My youngest son recently attended the wedding of two co-workers. It was evidently a very lovely affair–formal, at an expensive Chicago hotel, conducted with meticulous attention to detail. One of those details was a program book, listing the numerous bridesmaids and groomsmen and each one’s relationship to the happy…
My youngest son recently attended the wedding of two co-workers. It was evidently a very lovely affair–formal, at an expensive Chicago hotel, conducted with meticulous attention to detail. One of those details was a program book, listing the numerous bridesmaids and groomsmen and each one’s relationship to the happy couple.
The program book had another entry, however, that merits recognition. On the back page was a message from the bride and groom. It began by reciting how enthusiastic they were to enter into wedded life together, how sure they were that matrimony was the right choice for them. In fact, they said, there was only one hesitation, one fact that gave rise to a certain reluctance to marry: the fact that others were legally prevented from doing likewise. It seemed unfair that the status of matrimony was available to them, a man and a woman, and not available to others merely because they were of the same gender. The message concluded with a request that those present, who had shared the happy day with this particular couple, work toward a time when everyone will be able to enter into the institution of marriage and have their union recognized by society and the state.
My son shared the program with me on a recent trip home, and I couldn’t help thinking about the implications of this simple, powerful statement.
Will a paragraph in support of gay marriage on a pamphlet distributed to friends and families change the world? No, of course not. But the simple, revolutionary act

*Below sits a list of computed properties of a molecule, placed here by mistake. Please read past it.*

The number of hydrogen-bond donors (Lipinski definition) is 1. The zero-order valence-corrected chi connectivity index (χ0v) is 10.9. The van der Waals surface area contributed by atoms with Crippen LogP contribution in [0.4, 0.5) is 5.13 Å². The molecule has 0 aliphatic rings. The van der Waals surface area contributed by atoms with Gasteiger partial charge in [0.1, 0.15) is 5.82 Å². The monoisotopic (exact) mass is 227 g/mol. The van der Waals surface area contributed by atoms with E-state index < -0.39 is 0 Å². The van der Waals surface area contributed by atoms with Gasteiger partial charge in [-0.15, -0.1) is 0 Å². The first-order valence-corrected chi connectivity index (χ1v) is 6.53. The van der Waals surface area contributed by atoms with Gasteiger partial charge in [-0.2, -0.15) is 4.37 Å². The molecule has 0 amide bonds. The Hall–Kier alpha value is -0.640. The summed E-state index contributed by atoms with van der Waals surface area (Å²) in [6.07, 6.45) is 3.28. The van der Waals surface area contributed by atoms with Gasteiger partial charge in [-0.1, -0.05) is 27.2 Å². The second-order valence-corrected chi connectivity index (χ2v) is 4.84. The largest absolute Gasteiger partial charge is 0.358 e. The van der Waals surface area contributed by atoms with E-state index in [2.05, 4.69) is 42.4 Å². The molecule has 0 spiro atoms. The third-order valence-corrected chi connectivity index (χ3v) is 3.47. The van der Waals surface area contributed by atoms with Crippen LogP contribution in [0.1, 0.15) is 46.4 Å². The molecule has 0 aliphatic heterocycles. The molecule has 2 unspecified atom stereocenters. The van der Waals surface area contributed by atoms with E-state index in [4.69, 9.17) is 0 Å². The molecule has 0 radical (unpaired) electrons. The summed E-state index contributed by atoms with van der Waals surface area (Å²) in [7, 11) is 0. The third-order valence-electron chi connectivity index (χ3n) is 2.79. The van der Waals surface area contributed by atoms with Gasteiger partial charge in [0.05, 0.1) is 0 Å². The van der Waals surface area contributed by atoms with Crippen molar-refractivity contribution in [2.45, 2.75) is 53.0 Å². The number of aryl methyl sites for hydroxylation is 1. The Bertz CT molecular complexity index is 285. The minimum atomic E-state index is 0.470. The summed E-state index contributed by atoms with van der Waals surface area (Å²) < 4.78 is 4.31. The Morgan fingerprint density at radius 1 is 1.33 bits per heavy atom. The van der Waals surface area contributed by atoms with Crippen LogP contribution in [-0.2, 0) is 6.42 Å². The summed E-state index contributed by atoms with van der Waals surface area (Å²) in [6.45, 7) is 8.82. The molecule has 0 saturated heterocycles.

of a black student sitting down at a counter and ordering lunch was ineffectual individually, too. It was only when hundreds, then thousands of blacks were challenging the status quo that laws and attitudes began to change.
What would happen to the pervasive bigotry against gays and lesbians if hundreds, then thousands, of heterosexuals added similar paragraphs to their wedding programs? What if every church and synagogue that believes in human dignity added such language to their bulletins? What if businesses catering to families advertised for business by interpreting "family" in an inclusive and affirming way?
That WOULD change the world.
What a contrast I see between my son’s friends and the group of shrill and homophobic clerics who called a press conference in Washington last week to announce that God hates homosexuality. (It constantly amazes me that people who claim to speak for God are so certain of His (or Her) opinions. Personally, my conception of deity is a bit more inscrutable–and immensely more loving.)
I am confident that, if there is indeed a judgment day, a good and just God will offer a special place in heaven to the young couple whose love extended beyond each other to embrace the human community and all its members.
The real question is, how would that good and just God respond to those who used the name of the Lord to justify their hatreds and excuse their bigotries?